Probably the one that stands out the most is the Montelago Celtic Festival in Italy last year. For the first time we had choir and orchestra on stage with us. We rearranged a handful of our songs in the set to feature the orchestra and choir for a live performance. We had a great receptive audience. I don’t know how many thousands there were, but it was packed! The atmosphere was amazing too. You can see a clip on YouTube, but you pick up the entire show on DVD via our website. A lot of the time when we play the States, were not allowed to use our pyrotechnic effects [flames shooting out of bagpipes and drum mallets set on fire]. Usually the fire marshals won’t approve it, or the area is too dry. So, on the DVD you can see the whole pyrotechnics along with the choir and orchestra. It great for people who haven’t been able to catch a show like that.

I think this will be the fourth time you’ve played the Big Island, and you have a strong following here including Irish dancers and flag wavers. Did you think Hawaii would be so supportive?

Up until a friend suggested it, we never thought that bagpipe music would be recognized there. It’s not the sort of place you immediately associate with Scottish culture or Celtic culture and bagpipes and whatnot. But we found out there were a bunch of Irish pubs in downtown Honolulu and they also had a St. Patrick’s Society and Highland Games and whatnot. So, we thought, well, yeah, if we’ve got somewhere to play… you’re not going to turn down the opportunity to play in some place like Hawaii! It’s a dream destination for a lot of people. Once we got there and started to learn a little bit more about the islands, and the influence of the British monarchy, which I never knew… the royal family and Hawaii were very influenced by the Victorian kings and queens of Britain, which was amazing to me. I hadn’t realized that Robert Louis Stevenson had spent the last few years of his life in Tahiti and things like that. So, I had no idea that people in Hawaii really knew anything about Scotland. Quite an eye opener.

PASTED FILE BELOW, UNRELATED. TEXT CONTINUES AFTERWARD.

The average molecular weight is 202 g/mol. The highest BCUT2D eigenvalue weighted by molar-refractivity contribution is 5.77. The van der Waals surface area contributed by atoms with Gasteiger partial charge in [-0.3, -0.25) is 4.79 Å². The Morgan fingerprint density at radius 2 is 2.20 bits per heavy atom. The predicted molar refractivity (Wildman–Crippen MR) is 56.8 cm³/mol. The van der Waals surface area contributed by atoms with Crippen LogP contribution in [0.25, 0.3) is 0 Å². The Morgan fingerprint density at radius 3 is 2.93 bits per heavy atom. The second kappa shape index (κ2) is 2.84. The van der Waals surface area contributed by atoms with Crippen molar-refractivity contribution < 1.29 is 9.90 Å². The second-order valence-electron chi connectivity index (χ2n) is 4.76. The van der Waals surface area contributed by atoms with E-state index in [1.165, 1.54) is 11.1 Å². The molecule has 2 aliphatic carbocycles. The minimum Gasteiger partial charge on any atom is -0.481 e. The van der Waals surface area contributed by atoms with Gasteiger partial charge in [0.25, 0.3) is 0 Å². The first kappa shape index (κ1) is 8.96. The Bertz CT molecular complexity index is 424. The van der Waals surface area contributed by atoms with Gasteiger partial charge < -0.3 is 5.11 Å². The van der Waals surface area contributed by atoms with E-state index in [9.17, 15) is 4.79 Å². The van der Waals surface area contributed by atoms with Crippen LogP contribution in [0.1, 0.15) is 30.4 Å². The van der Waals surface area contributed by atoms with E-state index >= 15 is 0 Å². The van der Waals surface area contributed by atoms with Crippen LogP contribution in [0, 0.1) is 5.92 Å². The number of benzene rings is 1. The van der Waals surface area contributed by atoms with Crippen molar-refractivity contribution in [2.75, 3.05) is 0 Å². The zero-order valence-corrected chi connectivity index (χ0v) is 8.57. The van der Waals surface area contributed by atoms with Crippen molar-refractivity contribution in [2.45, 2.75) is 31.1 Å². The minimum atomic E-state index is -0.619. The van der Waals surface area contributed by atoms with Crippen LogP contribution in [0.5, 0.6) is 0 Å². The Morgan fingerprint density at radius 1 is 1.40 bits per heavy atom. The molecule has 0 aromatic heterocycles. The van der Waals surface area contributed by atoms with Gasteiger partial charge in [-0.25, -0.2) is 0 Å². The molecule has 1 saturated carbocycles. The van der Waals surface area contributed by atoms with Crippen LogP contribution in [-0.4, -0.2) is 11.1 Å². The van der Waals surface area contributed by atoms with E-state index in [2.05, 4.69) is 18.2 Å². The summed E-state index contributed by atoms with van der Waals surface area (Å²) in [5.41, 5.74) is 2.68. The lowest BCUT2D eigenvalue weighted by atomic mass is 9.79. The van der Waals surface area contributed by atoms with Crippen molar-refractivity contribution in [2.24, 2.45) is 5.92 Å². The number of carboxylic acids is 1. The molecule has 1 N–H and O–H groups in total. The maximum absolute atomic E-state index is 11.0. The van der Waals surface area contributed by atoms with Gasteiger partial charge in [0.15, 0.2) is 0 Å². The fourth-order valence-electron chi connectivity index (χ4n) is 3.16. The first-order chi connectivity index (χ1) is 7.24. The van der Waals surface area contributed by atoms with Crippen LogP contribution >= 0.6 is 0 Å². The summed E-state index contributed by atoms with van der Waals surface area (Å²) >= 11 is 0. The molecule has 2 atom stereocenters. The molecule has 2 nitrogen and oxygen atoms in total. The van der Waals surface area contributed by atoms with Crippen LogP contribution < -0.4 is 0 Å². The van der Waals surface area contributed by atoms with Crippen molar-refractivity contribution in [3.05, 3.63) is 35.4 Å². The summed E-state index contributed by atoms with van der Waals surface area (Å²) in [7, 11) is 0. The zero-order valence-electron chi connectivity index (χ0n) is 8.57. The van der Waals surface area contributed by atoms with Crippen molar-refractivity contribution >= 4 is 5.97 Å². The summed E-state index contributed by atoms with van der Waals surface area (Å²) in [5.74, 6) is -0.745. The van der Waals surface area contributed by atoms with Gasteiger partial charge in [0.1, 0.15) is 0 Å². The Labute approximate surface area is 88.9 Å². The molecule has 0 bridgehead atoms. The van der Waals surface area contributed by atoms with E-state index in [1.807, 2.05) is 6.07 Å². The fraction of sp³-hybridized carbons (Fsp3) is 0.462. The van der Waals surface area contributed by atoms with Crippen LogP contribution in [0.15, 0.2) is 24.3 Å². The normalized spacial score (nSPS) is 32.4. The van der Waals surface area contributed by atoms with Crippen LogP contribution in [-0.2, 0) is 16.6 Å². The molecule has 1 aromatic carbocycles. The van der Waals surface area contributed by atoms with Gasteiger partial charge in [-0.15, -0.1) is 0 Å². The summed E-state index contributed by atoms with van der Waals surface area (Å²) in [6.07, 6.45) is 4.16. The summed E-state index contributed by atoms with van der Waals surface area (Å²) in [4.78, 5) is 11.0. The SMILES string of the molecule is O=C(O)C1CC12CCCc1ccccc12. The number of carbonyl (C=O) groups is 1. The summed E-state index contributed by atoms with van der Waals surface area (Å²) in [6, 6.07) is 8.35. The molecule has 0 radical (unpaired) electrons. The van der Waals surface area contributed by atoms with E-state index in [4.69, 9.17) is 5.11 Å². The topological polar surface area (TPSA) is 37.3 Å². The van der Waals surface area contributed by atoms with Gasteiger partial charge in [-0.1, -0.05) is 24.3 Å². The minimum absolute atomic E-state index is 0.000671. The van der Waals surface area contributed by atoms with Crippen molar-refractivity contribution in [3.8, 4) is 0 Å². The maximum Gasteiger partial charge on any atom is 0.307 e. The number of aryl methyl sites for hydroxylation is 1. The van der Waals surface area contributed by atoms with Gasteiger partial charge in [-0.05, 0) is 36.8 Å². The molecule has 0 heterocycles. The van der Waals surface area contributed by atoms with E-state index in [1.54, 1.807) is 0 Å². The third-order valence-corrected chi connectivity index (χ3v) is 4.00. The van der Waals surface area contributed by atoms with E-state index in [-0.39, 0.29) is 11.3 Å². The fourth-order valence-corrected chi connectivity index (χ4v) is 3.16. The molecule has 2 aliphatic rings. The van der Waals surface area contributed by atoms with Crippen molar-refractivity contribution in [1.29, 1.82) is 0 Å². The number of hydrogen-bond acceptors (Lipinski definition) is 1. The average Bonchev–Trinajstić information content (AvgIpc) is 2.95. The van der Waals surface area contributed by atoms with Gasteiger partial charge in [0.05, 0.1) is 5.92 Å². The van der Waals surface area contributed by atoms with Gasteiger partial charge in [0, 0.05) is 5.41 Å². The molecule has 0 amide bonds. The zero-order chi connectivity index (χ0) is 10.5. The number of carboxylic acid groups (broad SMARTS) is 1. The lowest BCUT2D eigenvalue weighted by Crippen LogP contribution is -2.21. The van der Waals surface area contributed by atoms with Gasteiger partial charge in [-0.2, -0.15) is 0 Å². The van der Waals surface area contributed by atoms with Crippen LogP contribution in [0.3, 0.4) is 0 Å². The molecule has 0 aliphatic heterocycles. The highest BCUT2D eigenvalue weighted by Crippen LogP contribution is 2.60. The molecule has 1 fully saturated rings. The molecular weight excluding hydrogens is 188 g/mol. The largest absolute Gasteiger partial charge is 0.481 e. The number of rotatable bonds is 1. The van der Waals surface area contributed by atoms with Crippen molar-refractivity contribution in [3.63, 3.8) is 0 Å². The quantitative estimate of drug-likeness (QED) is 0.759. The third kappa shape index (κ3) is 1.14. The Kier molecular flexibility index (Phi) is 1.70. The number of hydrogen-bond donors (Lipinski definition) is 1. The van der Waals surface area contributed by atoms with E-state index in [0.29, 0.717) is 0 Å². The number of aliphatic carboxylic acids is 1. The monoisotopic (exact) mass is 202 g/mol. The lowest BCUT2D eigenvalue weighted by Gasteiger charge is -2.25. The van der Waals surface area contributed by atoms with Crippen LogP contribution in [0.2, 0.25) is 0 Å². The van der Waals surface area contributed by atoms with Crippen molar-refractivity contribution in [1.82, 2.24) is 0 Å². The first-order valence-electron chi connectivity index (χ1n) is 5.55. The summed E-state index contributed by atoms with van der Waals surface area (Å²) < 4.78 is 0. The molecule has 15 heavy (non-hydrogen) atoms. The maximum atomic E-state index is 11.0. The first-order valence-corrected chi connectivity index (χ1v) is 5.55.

What can fans expect at you upcoming Honokaa concert?

For those fans who have seen us before, there’ll be a lot more of the same high energy and a mixture between the traditional Scottish and Irish tunes that we do with a rock backing, and of course our original material. But the main thing about all of our shows, regardless of where we are, it’s high energy, high-octane stuff. We have as much fun as anybody that watches us.

Is there anything else you’d like to add before we go?

We are currently starting to write our first studio album, so, hopefully we’re going to record that at some point later this year and have it available for release early next year. I don’t know the time scale exactly because it’s not so easy to get all this kind of stuff done while we’re on the road, but certainly we’re writing at the moment, and as soon as we get that underway, hopefully we’ll have a new album for our fans sometime early next year.

To find out more about Celtica Pipes Rock!, check out their website:

Steve Roby is a music journalist, best-selling author, and originally from San Francisco. He’s been featured in the NY Times, Rolling Stone, and Billboard Magazine. Roby is also the Managing Editor of Big Island Music Magazine.

Featured image: Steve Roby